Dedicated to caring for the sick and vulnerable, junior doctors should expect to be supported and valued as they carry out their vital work. But hundreds have revealed they are subjected to bullying and harassment at overstretched hospitals that have been plunged into a staffing crisis by a decade of savage Tory health cuts.
The investigation has uncovered harrowing stories of young medics being denied drinking water during gruelling shifts, working for 15 hours on their feet non-stop and of uncaring managers tearing into them for breaking down in tears over the deaths of patients. One was even accused of “stealing” surgical scrubs she took to wear after suffering a miscarriage at work. The distraught woman finished her shift wearing blood-soaked trousers, instead of going home to rest.
Doctors are now quitting in their droves, leaving those left struggling to cope with a growing workload. Our probe reveals the reality of working for an NHS which has been subject to a record funding squeeze and is 8,000 medics short.
Health chiefs vowed to investigate the Mirror’s evidence from 602 testimonials submitted to grass roots lobbying group The Doctors Association UK.
Chairman Dr Rinesh Parmar said: “These heartbreaking stories from across the country show the extent of bullying and harassment that frontline doctors face whilst working to care for patients. Heartbreaking examples of being denied access to water after the tragic loss of a patient reveals how heartless and inhumane conditions can be.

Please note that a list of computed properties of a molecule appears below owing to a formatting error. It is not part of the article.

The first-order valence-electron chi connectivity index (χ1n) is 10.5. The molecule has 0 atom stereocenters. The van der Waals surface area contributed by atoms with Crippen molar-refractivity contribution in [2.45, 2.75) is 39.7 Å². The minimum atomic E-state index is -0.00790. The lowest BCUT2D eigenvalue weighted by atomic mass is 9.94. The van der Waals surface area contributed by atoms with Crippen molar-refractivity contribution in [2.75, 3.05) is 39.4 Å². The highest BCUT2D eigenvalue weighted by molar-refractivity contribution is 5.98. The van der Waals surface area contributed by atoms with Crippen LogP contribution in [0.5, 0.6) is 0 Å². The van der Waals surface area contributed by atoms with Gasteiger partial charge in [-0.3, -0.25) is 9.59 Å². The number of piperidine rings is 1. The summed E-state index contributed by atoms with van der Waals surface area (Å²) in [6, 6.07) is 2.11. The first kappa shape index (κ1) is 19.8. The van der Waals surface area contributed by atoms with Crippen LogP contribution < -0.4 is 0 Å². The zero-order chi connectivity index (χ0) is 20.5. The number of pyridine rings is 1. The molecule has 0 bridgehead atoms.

“It is easy to see why the goodwill that the NHS relies upon has truly run dry. Doctors have spoken in their droves of being denied access to drinks, being accused of theft for eating a biscuit even though they’ve forgone breaks and this may be the only thing they eat or drink all day.
“A learned helplessness cannot be allowed to develop, it is vital that our doctors, the very backbone of our NHS are respected and looked after so that they’re at their very best when caring for patients.”
Doctors Association UK wellbeing lead Dr Natalie Ashburner added: “It is extremely disappointing that doctors are reporting a lack of access to basic resources such as water at hospitals. “The effect of these inconsiderate, short-sighted decisions on the physical and mental wellbeing of staff who work long, anti-social shifts under tremendous stress in a climate of unprecedented demand for already stretched resources should not be underestimated.
“The NHS is already haemorrhaging doctors. Trusts must urgently take measures to make the mental and physical wellbeing of doctors a priority, creating a compassionate culture and remembering doctors are human too.” A recent poll found almost a third of doctors may be suffering from burnout, stress and “compassion fatigue”.
The NHS has some of the fewest doctors in proportion to the population compared to other developed nations. NHS funding increases have been at a record low of 1%, compared to a 4% historical average.
The Department of Health and Social Care said of our investigation: “These accounts are deeply distressing. This type of behaviour has no place in our NHS and nobody should have to face bullying or harassment in the workplace. “We take these kinds of reports very seriously and we’re committed to making the NHS a better place to work.”
Excerpt from the Daily Mirror article by Martin Bagot, read the full article here: https://www.mirror.co.uk/news/uk-news/harrowing-stories-burned-out-nhs-21487129